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February 2008 | Volume 11/ Number 2
Thinking IT Through

Thinking IT Through SOA What Or, for our Canadian friends, SO “A” What

Seriously, we in the converging infotainment industry always are, like Indiana Jones — looking for the “Lost Ark” — striving for the next “silver bullet”, the “killer app”. So, how does SOA, or Service Oriented Architecture, fit into this long-running, many-act play and what are some likely outcomes and opportunities. . . especially for network service providers?

What is SOA anyway? As Wikipedia sees it, “Service Oriented Architecture (SOA) is an architectural style that guides all aspects of creating and using business processes, packaged as services, throughout their lifecycle, as well as defining and provisioning the IT infrastructure that allows different applications to exchange data and participate in business processes loosely coupled from the operating systems and programming languages underlying those applications.” I’m not one to question Wikipedia, but let’s see if I can help explain this further.

Every major equipment and software vendor is either “on the SOA bandwagon” already and playing their own riff on the tune, or, at a minimum, seeking their “seat on the SOA-bus”. We’ve heard a similar mantra many times before — with an endless succession of different names (OSI, ISDN, structured programming, IMS, etc.) that keep changing in the hope that we forget the previous ones and their often less-than-glorious outcomes.

But, despite my healthy skepticism, there does seem to be a difference here, with SOA. We may have reached a “Tipping Point” — the “Holy Grail” may almost exist. Why? Well, several things have changed. . . our processors are almost infinitely fast, our storage is about limitless, enough bandwidth is almost available, the Internet is virtually ubiquitous and very Open, and many services providers realize they cannot do everything themselves. . . so that a software process emulating or modeling (some might call it running) a business process can have the capability to find the “tool” it needs to connect to the required communicator (or other process) to make the business decision or provide access to another service to allow a consumer to be authenticated for security (or have their rights verified) to watch the video he or she wants to see on the device he or she has available. And, along the way, enough information has been identified and captured for a transaction record to be created so that the proper billing and revenue sharing may occur amongst the various players (the content owners, the aggregator, the network provider, etc.) — either on-line or off-line, as the service model requires. No individual participant in the transaction does everything — they rely on each other to do their portion of the process and share in providing the ultimate result — a satisfied customer.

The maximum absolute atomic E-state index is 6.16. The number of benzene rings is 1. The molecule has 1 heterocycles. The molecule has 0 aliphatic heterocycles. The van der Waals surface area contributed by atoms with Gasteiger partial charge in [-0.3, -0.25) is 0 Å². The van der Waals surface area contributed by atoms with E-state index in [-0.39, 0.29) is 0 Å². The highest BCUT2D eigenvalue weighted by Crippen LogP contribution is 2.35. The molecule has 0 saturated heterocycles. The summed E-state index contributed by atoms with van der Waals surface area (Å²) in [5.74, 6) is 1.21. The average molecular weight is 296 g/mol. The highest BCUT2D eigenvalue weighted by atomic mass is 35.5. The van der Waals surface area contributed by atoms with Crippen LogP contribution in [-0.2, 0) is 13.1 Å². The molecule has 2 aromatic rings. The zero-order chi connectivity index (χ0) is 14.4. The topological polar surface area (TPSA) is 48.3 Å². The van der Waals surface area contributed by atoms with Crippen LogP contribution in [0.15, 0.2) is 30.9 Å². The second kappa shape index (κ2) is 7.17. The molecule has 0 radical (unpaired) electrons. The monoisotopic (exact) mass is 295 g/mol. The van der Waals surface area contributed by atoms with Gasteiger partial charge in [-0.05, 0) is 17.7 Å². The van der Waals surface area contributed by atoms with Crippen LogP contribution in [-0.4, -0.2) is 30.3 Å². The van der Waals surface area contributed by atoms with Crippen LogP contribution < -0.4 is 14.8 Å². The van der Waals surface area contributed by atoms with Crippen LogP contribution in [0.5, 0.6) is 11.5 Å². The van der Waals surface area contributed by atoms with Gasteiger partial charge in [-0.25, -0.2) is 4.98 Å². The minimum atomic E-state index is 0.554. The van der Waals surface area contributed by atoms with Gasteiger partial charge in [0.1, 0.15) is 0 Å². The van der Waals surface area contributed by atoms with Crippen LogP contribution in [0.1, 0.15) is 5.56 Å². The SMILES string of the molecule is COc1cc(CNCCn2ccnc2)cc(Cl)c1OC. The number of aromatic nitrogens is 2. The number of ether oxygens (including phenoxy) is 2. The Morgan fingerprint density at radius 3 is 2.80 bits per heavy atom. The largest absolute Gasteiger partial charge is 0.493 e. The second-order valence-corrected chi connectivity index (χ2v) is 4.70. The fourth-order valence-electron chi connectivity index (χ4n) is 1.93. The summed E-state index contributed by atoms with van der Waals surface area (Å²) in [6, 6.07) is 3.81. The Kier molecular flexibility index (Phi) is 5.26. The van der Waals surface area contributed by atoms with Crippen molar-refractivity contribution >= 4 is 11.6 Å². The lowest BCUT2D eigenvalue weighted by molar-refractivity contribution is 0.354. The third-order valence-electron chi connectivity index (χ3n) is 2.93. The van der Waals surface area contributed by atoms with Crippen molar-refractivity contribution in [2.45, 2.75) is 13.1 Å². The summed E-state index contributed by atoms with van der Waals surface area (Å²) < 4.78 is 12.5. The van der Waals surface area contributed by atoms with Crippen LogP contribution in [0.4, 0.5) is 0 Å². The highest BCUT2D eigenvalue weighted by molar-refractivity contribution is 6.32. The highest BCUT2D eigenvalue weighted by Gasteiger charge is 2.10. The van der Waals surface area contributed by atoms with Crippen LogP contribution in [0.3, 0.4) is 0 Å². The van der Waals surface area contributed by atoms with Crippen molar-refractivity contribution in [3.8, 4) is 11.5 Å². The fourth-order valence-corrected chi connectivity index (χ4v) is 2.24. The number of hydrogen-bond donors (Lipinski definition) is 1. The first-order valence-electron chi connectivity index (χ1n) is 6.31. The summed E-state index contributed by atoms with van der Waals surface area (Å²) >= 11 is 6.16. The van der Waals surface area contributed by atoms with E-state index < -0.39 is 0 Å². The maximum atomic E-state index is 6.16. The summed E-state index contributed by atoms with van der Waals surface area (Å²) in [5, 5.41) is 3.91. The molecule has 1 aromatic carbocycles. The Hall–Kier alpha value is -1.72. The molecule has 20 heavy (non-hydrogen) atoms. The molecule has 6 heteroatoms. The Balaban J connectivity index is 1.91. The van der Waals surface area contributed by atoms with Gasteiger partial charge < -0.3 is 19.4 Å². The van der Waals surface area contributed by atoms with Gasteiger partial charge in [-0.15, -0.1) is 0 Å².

A pipedream? I hope not. SOA seems to provide the tools, broad industry attention and awareness to allow the various pieces to become architected together to provide virtually any service at any device on any network that a user/subscriber/business wants. What’s needed now is to describe, define or create the business models so all of the many players can live well together and make this “21st Century Search for the Ark” not be as futile as in the past. It’s up to us. IT

David Yedwab is a Founding Partner in Market Strategy and Analytics Partners LLC. Contact him at 908-879-2835 or david.yedwab@mktstrategy-analytics.

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